Coverage Alternates Between Giddy, Restrained

Members of the media prepare to cover the inauguration. i

Members of the media prepare to cover the inauguration of Barack Obama at the Capitol on Tuesday. Chip Somodevilla/Getty Images hide caption

itoggle caption Chip Somodevilla/Getty Images
Members of the media prepare to cover the inauguration.

Members of the media prepare to cover the inauguration of Barack Obama at the Capitol on Tuesday.

Chip Somodevilla/Getty Images

As the days waned before President Barack Obama's inauguration, media pundits fairly drowned us with allusions to the Civil War and to civil rights, to a New Deal and a New Frontier. There are echoes of them all, as the Obama team seems well aware.

But on Tuesday, anchors and analysts cast about, sometimes in unexpected ways, seeking to capture the moment.

NBC special correspondent Tom Brokaw reached back two decades to Eastern European countries' struggle to throw off Soviet domination. "It reminds me of the Velvet Revolution — I was in Prague when that happened, and Vaclav Havel was a generational leader," Brokaw said. "The streets were filled with joy."

CNN's John King turned to a regime change he witnessed in South Africa: the final sloughing off of the oppressive racial apartheid rule, with the election of Nelson Mandela. "As people watch this moment today," King told viewers, "You see African-Americans young and old — tears of joy streaming down their faces — that was very much what I saw in the streets of South Africa."

The images Tuesday were indeed astonishing, as some 2 million revelers packed the National Mall in Washington, D.C. The crowd was ready to party. Yet Obama quite somberly signaled he was ready to govern. And for the media, on a day of great symbolic import, the question was largely one of tone. Giddy or gracious? Restraint or rejoicing?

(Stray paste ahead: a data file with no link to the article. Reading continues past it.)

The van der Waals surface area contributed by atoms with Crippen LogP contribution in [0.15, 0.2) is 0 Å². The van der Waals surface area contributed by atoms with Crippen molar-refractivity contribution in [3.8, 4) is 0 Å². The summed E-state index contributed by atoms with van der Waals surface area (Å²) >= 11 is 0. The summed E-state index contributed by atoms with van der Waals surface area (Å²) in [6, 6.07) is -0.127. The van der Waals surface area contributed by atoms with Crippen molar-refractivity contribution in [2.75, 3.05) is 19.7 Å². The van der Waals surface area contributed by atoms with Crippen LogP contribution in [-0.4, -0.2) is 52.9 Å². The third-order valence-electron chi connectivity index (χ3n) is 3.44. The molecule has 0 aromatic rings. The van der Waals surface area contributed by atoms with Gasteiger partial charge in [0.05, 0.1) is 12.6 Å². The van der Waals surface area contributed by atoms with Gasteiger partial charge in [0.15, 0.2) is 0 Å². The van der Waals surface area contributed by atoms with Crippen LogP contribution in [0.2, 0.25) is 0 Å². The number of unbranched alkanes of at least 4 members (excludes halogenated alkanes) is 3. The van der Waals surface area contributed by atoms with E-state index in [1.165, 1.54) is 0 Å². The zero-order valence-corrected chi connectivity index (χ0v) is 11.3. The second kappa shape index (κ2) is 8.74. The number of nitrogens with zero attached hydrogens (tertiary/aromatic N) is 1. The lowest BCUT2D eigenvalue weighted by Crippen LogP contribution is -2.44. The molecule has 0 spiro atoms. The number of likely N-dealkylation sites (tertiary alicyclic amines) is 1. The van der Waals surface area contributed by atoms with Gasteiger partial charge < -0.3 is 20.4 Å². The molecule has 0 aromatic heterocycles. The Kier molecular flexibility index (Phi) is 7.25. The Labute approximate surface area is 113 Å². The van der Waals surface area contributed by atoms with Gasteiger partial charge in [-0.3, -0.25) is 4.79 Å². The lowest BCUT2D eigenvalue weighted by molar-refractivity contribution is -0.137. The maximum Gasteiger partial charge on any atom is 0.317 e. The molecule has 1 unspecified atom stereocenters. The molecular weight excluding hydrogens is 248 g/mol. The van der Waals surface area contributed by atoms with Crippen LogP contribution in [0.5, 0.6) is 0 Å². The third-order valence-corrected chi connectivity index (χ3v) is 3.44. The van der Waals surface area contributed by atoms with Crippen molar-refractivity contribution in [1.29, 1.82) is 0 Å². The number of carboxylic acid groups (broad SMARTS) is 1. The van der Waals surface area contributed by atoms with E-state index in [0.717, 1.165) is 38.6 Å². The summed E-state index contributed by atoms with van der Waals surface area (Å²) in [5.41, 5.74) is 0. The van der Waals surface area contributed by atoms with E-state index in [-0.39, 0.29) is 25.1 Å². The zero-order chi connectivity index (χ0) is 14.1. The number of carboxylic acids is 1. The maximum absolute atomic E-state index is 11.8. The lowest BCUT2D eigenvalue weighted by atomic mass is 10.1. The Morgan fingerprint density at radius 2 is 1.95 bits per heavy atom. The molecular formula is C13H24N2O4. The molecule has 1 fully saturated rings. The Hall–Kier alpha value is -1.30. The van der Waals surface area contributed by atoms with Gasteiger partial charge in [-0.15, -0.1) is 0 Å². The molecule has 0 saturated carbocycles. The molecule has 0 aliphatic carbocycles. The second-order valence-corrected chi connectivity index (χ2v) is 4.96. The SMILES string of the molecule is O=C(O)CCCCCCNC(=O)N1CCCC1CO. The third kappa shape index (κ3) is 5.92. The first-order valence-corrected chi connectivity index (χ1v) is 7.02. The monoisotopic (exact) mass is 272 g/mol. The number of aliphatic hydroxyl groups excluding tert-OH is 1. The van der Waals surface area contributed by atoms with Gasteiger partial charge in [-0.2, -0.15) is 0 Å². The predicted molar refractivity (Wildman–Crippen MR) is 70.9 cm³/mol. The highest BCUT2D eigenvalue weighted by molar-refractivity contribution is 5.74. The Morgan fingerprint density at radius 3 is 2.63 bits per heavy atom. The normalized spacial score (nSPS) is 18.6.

"I think we're going to be hearing a lot of superlatives today," CBS' Katie Couric said early on, "but I think it's almost impossible to be too hyperbolic about the significance of this moment in our nation's history, if you think about Barack Obama's journey."

'Ebullience, Happiness, Enthusiasm And Joy'

Dueling historians popped up across the dial: Douglas Brinkley on CBS, Michael Beschloss on NBC, Richard Norton Smith on ABC — and those are just the ones I actually saw. Former President George W. Bush's unpopularity and troubled record were acknowledged but gently pushed aside Tuesday. For President Obama, currently a far less divisive figure, fewer signals of goodwill were required. And the tone was pretty positive throughout.

"All of the buildings in Washington just seem a little brighter. I think Abraham Lincoln just sits a little bit straighter today," said ABC News anchor Charles Gibson, who spent much of his youth in the nation's capital. "There's an ebullience, a happiness, an enthusiasm and a joy that is really extraordinary and I think transcends anything I’ve seen on one of these inauguration days."